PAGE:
Christian minister calls Trumpism "a cancer" that "threatens the foundations of our democracy"

Trump continues to be quite popular among far-right Christian fundamentalists such as Tony Perkins and James Dobson

By Alex Henderson

Published August 14, 2019 1:44PM (EDT)

 (Getty/Zach Gibson)
(Getty/Zach Gibson)

This article originally appeared on AlterNet.

Despite having been through two divorces, despite allegations that he had extramarital affairs with an adult film star and a Playboy model and paid both of them hush money to keep quiet, and despite multiple allegations of sexual abuse against him, President Donald Trump continues to be quite popular among far-right Christian fundamentalists such as Tony Perkins, James Dobson, Franklin Graham and Jerry Falwell, Jr. But those white evangelicals certainly don’t speak for Christianity on the whole.

Trump also has his share of Protestant and Catholic critics, and one of them on the Protestant side is the Rev. Dr. Bill Holmes — a Louisville, Kentucky-based minister and retired physician who has no kind words for Trump’s presidency in a blistering Aug. 12 op-ed for the Courier-Journal.

“Today,” Holmes writes, “the stench of moral decay, especially in politics, is creeping across America.” And one of the most disturbing examples, according to Holmes, is Trump and his supporters’ attacks on Rep. Ilhan Omar of Minnesota. Although Omar has been a naturalized U.S. citizen since 2000, she is originally from Somalia — and Trump supporters, at a recent rally in North Carolina, were chanting, “Send her back, send her back” in reference to the Democratic congresswoman.

“As I recently watched the men and women standing behind President Donald Trump and chanting ‘Send (her) back!,’ I tried to imagine who they are, where they come from, and how they got to this point in their lives,” Holmes writes. “Most likely, they would get up the next morning and, like most of us, go to work and school hoping to make a better life.”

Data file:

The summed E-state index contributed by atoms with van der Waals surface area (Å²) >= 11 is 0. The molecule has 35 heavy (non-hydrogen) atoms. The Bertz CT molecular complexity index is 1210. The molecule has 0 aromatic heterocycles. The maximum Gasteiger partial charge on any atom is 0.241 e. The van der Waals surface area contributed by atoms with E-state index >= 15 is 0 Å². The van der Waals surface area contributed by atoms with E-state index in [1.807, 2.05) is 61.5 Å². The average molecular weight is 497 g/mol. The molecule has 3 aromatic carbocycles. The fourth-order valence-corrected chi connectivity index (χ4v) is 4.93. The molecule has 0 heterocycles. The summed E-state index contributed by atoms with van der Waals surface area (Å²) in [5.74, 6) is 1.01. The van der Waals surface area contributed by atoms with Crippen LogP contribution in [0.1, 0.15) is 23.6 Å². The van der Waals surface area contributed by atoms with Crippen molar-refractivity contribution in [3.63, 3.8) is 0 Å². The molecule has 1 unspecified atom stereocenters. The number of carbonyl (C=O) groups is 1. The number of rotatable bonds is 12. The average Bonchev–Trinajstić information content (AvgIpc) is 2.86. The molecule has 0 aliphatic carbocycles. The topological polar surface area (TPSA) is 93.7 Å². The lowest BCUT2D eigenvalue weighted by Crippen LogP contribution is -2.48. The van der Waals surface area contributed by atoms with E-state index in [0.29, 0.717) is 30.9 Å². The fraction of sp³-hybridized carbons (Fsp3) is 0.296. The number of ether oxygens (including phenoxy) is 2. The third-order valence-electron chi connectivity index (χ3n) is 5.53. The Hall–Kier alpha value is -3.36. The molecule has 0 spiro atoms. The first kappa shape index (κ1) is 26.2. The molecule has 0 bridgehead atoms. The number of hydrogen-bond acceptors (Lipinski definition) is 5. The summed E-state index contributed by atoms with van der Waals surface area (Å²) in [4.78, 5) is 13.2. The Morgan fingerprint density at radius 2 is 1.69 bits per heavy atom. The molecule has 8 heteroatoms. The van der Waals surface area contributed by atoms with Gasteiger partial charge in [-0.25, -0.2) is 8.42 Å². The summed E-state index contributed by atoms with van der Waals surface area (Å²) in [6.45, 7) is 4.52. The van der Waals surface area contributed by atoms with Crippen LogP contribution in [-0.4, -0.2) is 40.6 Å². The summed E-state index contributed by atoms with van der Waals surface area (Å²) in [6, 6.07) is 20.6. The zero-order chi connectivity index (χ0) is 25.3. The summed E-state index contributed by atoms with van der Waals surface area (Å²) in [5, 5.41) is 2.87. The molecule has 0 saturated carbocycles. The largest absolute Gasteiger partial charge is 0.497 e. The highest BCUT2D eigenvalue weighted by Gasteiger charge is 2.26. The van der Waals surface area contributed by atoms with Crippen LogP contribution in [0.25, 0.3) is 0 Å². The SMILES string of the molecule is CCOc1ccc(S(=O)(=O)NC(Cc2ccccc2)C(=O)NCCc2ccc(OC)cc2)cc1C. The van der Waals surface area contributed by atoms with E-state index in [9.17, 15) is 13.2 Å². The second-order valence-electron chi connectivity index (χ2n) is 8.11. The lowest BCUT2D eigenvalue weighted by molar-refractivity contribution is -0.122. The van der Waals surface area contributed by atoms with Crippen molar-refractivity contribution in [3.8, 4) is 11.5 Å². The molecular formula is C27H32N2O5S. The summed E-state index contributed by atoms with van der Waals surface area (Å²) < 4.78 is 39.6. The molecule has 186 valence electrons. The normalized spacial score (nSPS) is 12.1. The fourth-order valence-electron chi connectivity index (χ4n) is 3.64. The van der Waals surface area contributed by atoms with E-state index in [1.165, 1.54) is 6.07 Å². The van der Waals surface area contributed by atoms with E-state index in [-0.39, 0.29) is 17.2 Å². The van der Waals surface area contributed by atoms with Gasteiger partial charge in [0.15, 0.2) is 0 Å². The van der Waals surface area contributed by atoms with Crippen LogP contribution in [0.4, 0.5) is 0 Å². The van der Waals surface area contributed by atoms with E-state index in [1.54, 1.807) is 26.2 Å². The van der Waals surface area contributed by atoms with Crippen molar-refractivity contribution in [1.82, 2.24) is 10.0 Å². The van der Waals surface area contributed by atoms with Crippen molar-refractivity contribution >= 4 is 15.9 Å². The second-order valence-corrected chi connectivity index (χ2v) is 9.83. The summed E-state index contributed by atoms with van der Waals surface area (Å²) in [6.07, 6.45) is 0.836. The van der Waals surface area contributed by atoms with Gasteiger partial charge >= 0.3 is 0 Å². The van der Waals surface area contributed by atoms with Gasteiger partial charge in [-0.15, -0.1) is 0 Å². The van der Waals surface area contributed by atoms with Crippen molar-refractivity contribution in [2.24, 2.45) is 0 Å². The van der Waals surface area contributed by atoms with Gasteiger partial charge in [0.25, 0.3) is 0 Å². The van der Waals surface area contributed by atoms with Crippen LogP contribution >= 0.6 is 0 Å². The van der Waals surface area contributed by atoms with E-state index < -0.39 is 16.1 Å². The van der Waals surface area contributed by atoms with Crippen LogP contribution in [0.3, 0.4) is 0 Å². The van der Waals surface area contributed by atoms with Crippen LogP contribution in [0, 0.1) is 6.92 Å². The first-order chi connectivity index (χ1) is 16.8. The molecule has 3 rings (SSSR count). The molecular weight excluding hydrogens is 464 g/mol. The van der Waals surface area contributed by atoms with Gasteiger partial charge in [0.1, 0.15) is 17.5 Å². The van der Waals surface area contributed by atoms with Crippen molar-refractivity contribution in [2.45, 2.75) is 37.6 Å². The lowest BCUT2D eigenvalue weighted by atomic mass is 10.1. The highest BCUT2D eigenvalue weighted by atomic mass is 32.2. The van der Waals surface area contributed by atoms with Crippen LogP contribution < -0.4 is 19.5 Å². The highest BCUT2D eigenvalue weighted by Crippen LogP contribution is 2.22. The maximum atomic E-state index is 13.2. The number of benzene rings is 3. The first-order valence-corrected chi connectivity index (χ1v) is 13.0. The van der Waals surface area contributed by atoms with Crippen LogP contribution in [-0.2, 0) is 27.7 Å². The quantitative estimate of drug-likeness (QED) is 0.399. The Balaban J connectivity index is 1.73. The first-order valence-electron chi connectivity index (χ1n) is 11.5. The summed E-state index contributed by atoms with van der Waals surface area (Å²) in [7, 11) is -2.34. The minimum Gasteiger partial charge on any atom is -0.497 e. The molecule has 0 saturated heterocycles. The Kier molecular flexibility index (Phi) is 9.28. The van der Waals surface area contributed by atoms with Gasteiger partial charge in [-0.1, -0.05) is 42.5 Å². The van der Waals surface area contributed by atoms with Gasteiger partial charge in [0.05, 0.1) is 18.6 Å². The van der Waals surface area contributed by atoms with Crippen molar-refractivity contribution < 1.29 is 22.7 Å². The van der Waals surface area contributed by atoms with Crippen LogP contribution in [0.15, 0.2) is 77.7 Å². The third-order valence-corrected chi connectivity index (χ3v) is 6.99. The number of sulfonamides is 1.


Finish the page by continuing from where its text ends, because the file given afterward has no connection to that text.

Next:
Holmes continues, “No matter where they came from or what they now do in life, all had this in common: they were cheering for Trump and chanting slogans aimed at racial minorities, especially those who have had the audacity to speak out against social inequities and injustice.”

The minister is critical of both Democrats and Republicans in his op-ed, writing that “Democrats beat each other up for political advantage, while Republican leaders fail to lead — placing their party’s power and their personal gains above all else.”

Holmes describes Trumpism as “a national malignancy” and “a cancer from within that threatens the foundations of our democracy.” Nonetheless, he urges readers to avoid giving into pessimism.

“We have some very difficult days of uncertainty ahead,” Holmes asserts. “We must stay engaged and not succumb to despair. We cannot hang our harps on a tree by a river in Babylon and there weep over what is no more or, in fact, never was. We can neither deny the reality of our time nor linger in an abyss of despair.”

Alex Henderson

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